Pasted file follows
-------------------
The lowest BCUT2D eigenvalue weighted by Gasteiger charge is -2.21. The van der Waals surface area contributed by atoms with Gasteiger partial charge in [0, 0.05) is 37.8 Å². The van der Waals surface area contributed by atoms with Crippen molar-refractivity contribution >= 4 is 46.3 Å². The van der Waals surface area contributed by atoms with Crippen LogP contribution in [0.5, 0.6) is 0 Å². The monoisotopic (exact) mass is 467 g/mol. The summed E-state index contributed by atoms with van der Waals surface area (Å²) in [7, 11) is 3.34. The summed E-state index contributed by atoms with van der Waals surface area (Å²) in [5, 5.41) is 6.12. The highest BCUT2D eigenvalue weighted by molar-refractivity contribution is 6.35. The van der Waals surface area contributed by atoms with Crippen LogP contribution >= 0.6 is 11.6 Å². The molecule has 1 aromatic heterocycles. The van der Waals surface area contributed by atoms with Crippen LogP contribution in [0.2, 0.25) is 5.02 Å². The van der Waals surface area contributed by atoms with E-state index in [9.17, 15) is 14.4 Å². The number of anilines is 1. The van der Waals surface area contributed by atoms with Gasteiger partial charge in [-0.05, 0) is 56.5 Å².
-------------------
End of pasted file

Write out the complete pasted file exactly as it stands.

The lowest BCUT2D eigenvalue weighted by Gasteiger charge is -2.21. The van der Waals surface area contributed by atoms with Gasteiger partial charge in [0, 0.05) is 37.8 Å². The van der Waals surface area contributed by atoms with Crippen molar-refractivity contribution >= 4 is 46.3 Å². The van der Waals surface area contributed by atoms with Crippen LogP contribution in [0.5, 0.6) is 0 Å². The monoisotopic (exact) mass is 467 g/mol. The summed E-state index contributed by atoms with van der Waals surface area (Å²) in [7, 11) is 3.34. The summed E-state index contributed by atoms with van der Waals surface area (Å²) in [5, 5.41) is 6.12. The highest BCUT2D eigenvalue weighted by molar-refractivity contribution is 6.35. The van der Waals surface area contributed by atoms with Crippen LogP contribution >= 0.6 is 11.6 Å². The molecule has 1 aromatic heterocycles. The van der Waals surface area contributed by atoms with Crippen LogP contribution in [0.2, 0.25) is 5.02 Å². The van der Waals surface area contributed by atoms with E-state index in [9.17, 15) is 14.4 Å². The number of anilines is 1. The van der Waals surface area contributed by atoms with Gasteiger partial charge in [-0.05, 0) is 56.5 Å².